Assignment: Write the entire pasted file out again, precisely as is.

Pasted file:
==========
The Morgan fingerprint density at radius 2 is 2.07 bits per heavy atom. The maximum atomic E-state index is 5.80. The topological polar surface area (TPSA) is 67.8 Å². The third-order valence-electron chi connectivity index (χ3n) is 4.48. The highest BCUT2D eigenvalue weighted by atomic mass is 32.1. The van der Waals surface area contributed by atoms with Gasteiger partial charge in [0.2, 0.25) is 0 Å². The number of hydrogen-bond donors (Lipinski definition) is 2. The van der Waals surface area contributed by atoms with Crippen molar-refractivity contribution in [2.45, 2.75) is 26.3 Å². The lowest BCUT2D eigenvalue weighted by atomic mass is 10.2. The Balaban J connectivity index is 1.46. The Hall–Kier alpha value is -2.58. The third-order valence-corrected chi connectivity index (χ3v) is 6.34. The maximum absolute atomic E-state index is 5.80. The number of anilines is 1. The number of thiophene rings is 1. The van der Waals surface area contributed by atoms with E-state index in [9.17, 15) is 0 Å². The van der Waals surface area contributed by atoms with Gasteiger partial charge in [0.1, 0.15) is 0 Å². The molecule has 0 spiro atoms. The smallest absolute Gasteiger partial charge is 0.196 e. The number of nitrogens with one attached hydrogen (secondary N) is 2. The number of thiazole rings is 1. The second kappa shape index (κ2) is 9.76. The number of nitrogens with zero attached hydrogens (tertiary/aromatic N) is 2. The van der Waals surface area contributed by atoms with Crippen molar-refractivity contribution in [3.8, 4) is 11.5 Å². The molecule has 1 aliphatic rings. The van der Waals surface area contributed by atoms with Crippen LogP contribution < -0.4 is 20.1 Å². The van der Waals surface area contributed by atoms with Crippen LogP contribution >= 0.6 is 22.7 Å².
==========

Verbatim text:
The Morgan fingerprint density at radius 2 is 2.07 bits per heavy atom. The maximum atomic E-state index is 5.80. The topological polar surface area (TPSA) is 67.8 Å². The third-order valence-electron chi connectivity index (χ3n) is 4.48. The highest BCUT2D eigenvalue weighted by atomic mass is 32.1. The van der Waals surface area contributed by atoms with Gasteiger partial charge in [0.2, 0.25) is 0 Å². The number of hydrogen-bond donors (Lipinski definition) is 2. The van der Waals surface area contributed by atoms with Crippen molar-refractivity contribution in [2.45, 2.75) is 26.3 Å². The lowest BCUT2D eigenvalue weighted by atomic mass is 10.2. The Balaban J connectivity index is 1.46. The Hall–Kier alpha value is -2.58. The third-order valence-corrected chi connectivity index (χ3v) is 6.34. The maximum absolute atomic E-state index is 5.80. The number of anilines is 1. The number of thiophene rings is 1. The van der Waals surface area contributed by atoms with E-state index in [9.17, 15) is 0 Å². The van der Waals surface area contributed by atoms with Gasteiger partial charge in [0.1, 0.15) is 0 Å². The molecule has 0 spiro atoms. The smallest absolute Gasteiger partial charge is 0.196 e. The number of nitrogens with one attached hydrogen (secondary N) is 2. The number of thiazole rings is 1. The second kappa shape index (κ2) is 9.76. The number of nitrogens with zero attached hydrogens (tertiary/aromatic N) is 2. The van der Waals surface area contributed by atoms with Crippen molar-refractivity contribution in [3.8, 4) is 11.5 Å². The molecule has 1 aliphatic rings. The van der Waals surface area contributed by atoms with Crippen LogP contribution < -0.4 is 20.1 Å². The van der Waals surface area contributed by atoms with Crippen LogP contribution >= 0.6 is 22.7 Å².